Ryder lifted his eyebrows. “That bad?”

Maisy shrugged. “Auntie El lived here alone until the last few months of her life and then it was me and a crew of nurses looking after her. She was a tiny little thing and didn’t take up much room. Her collection on the other hand…”

“Collection?” Ryder tipped his head to the side. “Now I’m intrigued.”

Maisy thought she should warn him, but really how could she? Seeing was believing.

“Did you want to tour the place?” she asked. “I can show you around and give you an idea of what I’m hoping to accomplish and what needs to be done.”

“Absolutely,” he said.

Maisy pulled the door open and gestured for him to come in. Ryder followed her, his gaze fixed on the house as if he couldn’t wait to see inside.

Maisy would have laughed, because, boy, was he in for a surprise, but his arm brushed against hers, just the lightest contact, as he walked by and she felt a jolt of awareness. A zip zap of electricity and the intense feeling that this man could alter her life course with a snap of his fingers. It shook her to the core.

He stepped fully into the house and lifted his arm to take off his hat. The contact was broken and Maisy felt her common sense fall back into place like sand on a beach after being rolled by a wave. Seriously, she had to get out more.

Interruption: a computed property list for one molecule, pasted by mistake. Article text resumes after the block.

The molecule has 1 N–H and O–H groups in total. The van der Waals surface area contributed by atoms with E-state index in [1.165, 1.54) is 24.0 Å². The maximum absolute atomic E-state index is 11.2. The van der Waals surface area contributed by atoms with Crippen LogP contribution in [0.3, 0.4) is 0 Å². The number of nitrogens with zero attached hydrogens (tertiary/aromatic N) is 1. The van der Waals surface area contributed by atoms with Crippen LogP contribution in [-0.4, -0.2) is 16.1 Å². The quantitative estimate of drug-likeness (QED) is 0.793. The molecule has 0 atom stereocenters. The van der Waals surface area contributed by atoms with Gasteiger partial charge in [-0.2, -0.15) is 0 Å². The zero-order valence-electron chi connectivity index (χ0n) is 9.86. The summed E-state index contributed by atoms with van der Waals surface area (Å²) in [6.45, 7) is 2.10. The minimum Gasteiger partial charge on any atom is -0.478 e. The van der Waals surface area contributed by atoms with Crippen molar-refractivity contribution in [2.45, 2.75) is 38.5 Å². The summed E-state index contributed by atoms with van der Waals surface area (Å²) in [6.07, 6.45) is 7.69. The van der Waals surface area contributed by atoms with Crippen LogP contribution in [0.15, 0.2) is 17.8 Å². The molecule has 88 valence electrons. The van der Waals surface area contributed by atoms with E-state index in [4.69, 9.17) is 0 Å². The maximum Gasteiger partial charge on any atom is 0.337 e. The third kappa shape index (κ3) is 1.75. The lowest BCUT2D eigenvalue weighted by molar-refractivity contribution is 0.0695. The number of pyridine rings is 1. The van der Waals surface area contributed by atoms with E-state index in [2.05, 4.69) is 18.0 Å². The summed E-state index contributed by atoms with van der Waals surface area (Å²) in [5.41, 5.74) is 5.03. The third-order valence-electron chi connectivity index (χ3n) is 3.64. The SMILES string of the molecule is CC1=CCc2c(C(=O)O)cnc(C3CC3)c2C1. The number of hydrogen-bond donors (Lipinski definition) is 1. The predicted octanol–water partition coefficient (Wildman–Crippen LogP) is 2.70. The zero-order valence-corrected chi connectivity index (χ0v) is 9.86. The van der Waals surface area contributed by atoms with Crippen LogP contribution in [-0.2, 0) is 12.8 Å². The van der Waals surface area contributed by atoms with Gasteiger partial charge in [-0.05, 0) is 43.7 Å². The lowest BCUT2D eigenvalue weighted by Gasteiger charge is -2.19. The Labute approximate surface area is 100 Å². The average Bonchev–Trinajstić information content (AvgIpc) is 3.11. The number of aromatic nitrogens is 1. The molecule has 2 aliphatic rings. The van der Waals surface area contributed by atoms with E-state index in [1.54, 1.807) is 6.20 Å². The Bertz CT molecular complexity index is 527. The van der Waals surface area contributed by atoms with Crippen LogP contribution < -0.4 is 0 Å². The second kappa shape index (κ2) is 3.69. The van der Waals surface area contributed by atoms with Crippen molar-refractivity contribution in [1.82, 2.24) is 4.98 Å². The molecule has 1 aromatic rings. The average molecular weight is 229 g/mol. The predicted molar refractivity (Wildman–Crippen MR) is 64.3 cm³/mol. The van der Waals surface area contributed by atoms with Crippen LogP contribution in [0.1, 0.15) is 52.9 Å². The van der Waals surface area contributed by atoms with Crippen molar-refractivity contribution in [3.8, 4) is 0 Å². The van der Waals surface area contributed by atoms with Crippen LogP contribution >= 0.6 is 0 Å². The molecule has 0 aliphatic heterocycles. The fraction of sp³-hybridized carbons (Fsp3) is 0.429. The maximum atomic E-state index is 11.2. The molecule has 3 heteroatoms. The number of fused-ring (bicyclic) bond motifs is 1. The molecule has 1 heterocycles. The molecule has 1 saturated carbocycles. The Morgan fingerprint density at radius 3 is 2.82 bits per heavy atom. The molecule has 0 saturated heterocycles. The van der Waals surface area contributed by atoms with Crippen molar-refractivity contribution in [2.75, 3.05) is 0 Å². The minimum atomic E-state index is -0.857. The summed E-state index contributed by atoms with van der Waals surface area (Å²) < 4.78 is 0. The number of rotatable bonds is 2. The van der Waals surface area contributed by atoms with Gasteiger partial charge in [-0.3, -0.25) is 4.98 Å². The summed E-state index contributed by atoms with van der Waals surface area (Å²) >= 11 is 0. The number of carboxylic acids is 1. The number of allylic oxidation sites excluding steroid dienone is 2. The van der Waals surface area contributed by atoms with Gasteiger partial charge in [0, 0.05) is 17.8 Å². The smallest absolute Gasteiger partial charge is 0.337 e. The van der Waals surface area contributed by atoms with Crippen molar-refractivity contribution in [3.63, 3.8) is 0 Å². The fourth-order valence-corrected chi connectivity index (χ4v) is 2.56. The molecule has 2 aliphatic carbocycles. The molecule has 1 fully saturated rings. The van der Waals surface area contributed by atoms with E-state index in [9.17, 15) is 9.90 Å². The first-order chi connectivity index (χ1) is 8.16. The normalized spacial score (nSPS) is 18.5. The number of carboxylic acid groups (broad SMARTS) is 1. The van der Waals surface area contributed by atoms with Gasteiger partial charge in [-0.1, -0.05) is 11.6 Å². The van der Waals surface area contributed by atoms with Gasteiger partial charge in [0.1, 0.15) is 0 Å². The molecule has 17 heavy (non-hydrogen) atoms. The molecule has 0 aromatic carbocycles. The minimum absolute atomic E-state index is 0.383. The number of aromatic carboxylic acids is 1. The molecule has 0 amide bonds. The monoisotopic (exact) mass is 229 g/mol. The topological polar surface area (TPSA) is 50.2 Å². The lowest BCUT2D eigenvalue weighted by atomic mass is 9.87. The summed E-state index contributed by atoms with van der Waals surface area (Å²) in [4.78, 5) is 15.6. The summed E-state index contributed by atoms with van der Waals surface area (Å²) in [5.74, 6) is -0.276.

“Can I get you anything? Water? Sweet tea? Lemonade?” she asked as she closed the door behind them.

Ryder didn’t answer. Small wonder. He stood in the foyer, slack-jawed and boggled, looking at the sitting room to the left. Maisy couldn’t blame him. Although, she had begun to sort and arrange the titles, the room was still packed to bursting with books. Only a narrow three-foot pathway plowing through the center of the room to the settee and matching wing chairs on the opposite end made the room accessible.

“Books,” Ryder said. “Your great aunt collected books.”

“Uh huh.” Maisy squeezed past him. “Romance novels specifically.”

Ryder said nothing. His eyes moved slowly over the room, the hallway, and the stacks on the stairs as if his brain could not comprehend the piles and piles and piles of paperbacks.

“Did she read them all?” he asked.

“Every one,” she said.

“So, you have some decluttering to do,” he said. “Before you get the house ready to sell?”

“Yes, sell,” she said. The words stuck in her throat but if Ryder noticed he didn’t say anything. She hated the idea of parting with Auntie El’s house. It had been in the family for generations. “The rest of the house is equally crammed full to bursting and what’s worse is I can’t seem to find anyone who wants the books. The fact that they’ll likely end up in a landfill would have broken Auntie El’s heart.”